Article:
Paul Radley is a sportswriter with the National. @PaulRadley
Given the combination of nuclear batting and rampant commerce, watching the first T10 League felt a little like tuning in to the shopping channel to watch a home-run derby. Dot balls were sponsored. Sixes and fours were so passe, they were grouped together by another advertiser under the prosaic heading of Sapil Solid Shots. There were stilt-walkers, acrobats, and dancers in zorbs. Pakistan's former president Pervez Musharraf came along to watch. Shahid Afridi took a hat-trick with the first three balls he bowled. A 16-year-old from Afghanistan got the England limited-overs captain out. And a street-cricketer from the UAE broke Afridi's middle-stump into two pieces. What was not to like about the first 10-over cricket tournament in professional cricket?
1. "Full house, thank you Sharjah fans"
'Build it, and they will come,' might as well be a UAE mantra. It was how the Sharjah Cricket Stadium came into being in the first place. But one of the myriad unknowables ahead of this tournament was, of course, would anyone actually turn up to watch?
There were plenty of reasons to be sceptical. Surely 10-overs is too short, and too daft? Double-headers are often a tough sell, so how could they realistically expect people to sit through four matches in a row, with the late games finishing at 1 am? And why would anyone feel an affinity to any of the six artificial constructs they were supposed to be coming to support?
Unfounded fears, it turns out. Around 12,600 spectators went through the turnstiles on the first day, a Thursday evening, so not far off the 15,200 capacity. On Friday it was a sell-out, and the same was the case on Sunday's finals night, which is basically unheard of on a work night in the UAE. As proof of concepts go, it was quite the endorsement.
2. The Great Khali
Among the many sponsors of the T10 League was OK! Pakistan, and the broadcasts sometimes felt as much like flicking through the pages of a glossy magazine as they did watching a cricket competition. The franchises flew in a range of celebrities to support their teams. Among them was perhaps the biggest star ever to attend a cricket match. Dalip Singh Rana is not exactly a household name. Even by his stage name, The Great Khali, he is a bit niche. And yet they don't come much bigger than the 7ft 1in, 157 kg former WWE wrestler and one-time Hollywood actor. The people who had tickets in the "Celebrity Stand" had to pay Dh500 (approx $135) for the privilege, which was the top price for admission. Those who sat behind him might have been disappointed to get restricted-view seats.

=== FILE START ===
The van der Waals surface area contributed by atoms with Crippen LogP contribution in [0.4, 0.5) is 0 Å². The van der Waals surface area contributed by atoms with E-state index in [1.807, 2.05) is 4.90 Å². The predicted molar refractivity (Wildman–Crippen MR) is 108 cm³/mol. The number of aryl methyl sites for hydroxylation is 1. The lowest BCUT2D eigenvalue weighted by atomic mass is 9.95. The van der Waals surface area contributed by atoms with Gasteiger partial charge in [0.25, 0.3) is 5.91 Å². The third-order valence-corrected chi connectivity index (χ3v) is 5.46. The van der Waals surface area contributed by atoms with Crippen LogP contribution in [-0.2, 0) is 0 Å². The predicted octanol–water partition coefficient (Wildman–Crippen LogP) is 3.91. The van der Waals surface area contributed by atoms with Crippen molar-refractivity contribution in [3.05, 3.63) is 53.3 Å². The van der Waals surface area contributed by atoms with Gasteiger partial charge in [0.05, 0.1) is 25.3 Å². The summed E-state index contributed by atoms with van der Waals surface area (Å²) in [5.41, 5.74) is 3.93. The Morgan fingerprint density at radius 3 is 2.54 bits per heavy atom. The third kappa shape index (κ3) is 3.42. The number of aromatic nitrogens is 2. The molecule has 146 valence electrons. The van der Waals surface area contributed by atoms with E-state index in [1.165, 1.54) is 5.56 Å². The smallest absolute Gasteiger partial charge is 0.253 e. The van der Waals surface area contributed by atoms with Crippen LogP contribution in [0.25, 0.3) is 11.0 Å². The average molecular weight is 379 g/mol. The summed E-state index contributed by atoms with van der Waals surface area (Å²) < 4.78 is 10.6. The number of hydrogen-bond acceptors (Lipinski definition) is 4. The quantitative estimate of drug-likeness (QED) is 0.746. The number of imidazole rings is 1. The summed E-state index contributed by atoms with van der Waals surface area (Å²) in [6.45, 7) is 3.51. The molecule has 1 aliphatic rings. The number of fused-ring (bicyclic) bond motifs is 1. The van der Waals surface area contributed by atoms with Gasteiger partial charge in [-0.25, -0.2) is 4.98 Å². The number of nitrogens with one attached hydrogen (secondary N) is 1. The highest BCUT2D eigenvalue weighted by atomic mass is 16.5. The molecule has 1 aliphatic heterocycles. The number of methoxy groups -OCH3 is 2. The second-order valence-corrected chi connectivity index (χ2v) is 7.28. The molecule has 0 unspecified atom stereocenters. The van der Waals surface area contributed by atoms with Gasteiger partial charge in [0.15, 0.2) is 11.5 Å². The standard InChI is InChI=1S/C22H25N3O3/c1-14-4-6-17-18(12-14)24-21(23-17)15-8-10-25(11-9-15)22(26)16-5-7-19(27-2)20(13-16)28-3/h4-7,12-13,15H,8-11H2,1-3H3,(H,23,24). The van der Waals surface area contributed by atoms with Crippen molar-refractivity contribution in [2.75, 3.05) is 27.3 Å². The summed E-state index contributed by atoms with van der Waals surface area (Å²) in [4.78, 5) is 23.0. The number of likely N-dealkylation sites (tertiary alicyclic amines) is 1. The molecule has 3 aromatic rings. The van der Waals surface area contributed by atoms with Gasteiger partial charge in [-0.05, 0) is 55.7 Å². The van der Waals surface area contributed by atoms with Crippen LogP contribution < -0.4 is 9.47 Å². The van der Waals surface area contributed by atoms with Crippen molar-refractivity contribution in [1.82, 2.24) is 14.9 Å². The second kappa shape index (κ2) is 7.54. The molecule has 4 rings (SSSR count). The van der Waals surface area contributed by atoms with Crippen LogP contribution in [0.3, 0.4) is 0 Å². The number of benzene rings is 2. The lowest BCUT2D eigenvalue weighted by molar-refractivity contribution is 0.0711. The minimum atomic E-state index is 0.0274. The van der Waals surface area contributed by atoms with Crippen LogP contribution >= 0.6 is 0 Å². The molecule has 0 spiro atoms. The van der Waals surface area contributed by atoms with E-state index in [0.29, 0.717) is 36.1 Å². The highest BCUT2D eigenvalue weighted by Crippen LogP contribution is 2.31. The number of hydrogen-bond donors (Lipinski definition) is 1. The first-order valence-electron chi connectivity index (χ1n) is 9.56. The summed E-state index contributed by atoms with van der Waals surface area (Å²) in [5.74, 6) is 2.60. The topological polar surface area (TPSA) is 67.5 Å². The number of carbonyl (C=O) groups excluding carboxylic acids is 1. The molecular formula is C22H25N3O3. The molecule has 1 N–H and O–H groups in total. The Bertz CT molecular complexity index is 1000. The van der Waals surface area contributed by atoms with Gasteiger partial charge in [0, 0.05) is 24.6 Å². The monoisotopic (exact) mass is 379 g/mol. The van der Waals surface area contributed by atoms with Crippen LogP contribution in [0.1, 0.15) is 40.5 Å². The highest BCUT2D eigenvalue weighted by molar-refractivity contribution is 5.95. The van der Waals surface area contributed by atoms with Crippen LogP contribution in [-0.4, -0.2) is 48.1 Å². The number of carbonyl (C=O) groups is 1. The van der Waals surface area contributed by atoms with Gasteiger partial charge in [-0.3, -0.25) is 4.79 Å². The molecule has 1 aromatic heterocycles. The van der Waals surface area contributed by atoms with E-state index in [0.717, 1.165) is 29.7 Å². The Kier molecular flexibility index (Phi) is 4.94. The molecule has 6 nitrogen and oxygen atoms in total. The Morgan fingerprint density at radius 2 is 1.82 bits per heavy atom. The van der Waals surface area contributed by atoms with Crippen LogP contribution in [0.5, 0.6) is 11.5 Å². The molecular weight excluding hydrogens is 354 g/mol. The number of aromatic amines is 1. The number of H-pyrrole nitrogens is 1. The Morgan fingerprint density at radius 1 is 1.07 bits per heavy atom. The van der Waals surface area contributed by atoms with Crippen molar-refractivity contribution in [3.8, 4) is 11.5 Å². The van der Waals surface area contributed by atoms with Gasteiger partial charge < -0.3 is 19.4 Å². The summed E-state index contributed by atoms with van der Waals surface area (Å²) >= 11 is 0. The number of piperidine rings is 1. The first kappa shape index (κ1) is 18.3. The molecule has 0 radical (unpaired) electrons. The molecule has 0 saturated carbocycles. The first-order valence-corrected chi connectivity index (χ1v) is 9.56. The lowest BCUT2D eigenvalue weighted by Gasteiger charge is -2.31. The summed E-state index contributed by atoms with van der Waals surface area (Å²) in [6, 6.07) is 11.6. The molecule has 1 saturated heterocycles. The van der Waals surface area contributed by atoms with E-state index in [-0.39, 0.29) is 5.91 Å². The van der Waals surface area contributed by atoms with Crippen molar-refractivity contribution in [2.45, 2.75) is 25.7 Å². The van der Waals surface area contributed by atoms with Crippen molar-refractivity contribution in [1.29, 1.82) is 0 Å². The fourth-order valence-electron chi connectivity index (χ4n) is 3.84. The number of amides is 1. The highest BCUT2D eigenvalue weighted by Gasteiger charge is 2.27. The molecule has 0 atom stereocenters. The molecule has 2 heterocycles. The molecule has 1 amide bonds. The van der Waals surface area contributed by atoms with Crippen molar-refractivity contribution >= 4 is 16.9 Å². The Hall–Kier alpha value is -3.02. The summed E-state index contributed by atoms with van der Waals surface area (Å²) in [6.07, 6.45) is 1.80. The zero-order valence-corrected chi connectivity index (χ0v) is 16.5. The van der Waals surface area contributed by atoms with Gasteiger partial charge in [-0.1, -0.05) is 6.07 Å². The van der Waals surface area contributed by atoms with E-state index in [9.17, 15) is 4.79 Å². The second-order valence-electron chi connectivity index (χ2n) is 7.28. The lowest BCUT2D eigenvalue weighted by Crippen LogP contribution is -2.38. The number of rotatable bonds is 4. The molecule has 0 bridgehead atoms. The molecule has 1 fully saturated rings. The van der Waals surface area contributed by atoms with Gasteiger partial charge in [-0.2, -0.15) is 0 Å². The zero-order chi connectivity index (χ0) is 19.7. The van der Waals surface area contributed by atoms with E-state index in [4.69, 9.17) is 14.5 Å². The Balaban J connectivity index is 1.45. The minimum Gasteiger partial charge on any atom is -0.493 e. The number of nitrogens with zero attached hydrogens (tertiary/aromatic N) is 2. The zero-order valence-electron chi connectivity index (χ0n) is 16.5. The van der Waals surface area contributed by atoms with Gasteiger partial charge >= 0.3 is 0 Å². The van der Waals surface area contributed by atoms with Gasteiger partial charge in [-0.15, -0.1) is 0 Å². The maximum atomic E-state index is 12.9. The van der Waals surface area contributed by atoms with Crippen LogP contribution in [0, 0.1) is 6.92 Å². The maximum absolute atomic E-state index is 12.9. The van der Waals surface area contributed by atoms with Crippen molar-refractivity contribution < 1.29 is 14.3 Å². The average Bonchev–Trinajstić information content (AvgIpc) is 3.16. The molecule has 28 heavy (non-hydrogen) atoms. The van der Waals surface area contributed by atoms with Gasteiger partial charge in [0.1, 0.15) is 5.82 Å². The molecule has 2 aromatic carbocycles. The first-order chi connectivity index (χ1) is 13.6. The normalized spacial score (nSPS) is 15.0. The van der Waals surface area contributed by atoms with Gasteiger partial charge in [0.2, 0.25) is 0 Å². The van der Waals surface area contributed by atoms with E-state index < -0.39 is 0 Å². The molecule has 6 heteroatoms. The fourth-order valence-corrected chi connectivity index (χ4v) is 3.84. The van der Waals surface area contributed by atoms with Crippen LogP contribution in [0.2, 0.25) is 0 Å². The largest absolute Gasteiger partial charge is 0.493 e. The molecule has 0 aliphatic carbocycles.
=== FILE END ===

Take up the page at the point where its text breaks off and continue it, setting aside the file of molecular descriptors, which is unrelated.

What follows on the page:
3. First round hat-tricks
When the Pakistan Super League launched in Dubai in 2016, it was given immediate impetus when Mohammed Amir took a hat-trick on the opening weekend for Karachi Kings. For Amir and the PSL, read Afridi in T10.
This tournament might as well have been invented for Afridi, right down to the fact the he wears number 10 on the back of his shirt. Somehow, given the complete lack of merchandise stores, the streets surrounding Sharjah Stadium ahead of the first game were awash with thousands of people wearing yellow replica Pakhtoon shirts with his name and number. He did not disappoint and neither were his hat-trick victims any old players. Rilee Rossouw, who ended the tournament with the best strike-rate of any of the leading run-scorers, went first. Then Dwayne Bravo. And then Virender Sehwag, just for good measure.
4. Mujeeb trumps Morgan
Sehwag hadn't played since the Masters Champions League in the UAE nearly two years earlier. He looked rusty at best. After his golden duck against Afridi, he did not bat at in the next game, and then the nominal captain of Maratha Arabians sat the rest of the tournament out with a bad back.
It was not a wholly wasted trip for him, though. The Kings XI Punjab mentor left saying he had spotted a few potential bargains for the next IPL auction. He said some little known players from UAE and Afghanistan had caught his eye. Maybe the one who furthered his case for recognition the most was Mujeeb Zadran, the 16-year-old mystery spinner from Afghanistan. Mujeeb, who was a late recruit for Bengal Tigers the week before the tournament, outfoxed Eoin Morgan with what appeared to be a variation of a carrom ball.
5. Last-over finishes
T20 cricket was ushered in 14 years ago with the idea of maximising the prospects of having a nail-biting, last-over finish. Logic suggests that the shorter the format, the more likely that is to happen. And yet they were surprisingly infrequent. The T10 League took till the fourth match for a tense, final-over finish, when Rossouw took Maratha Arabians to a win with a last-ball six.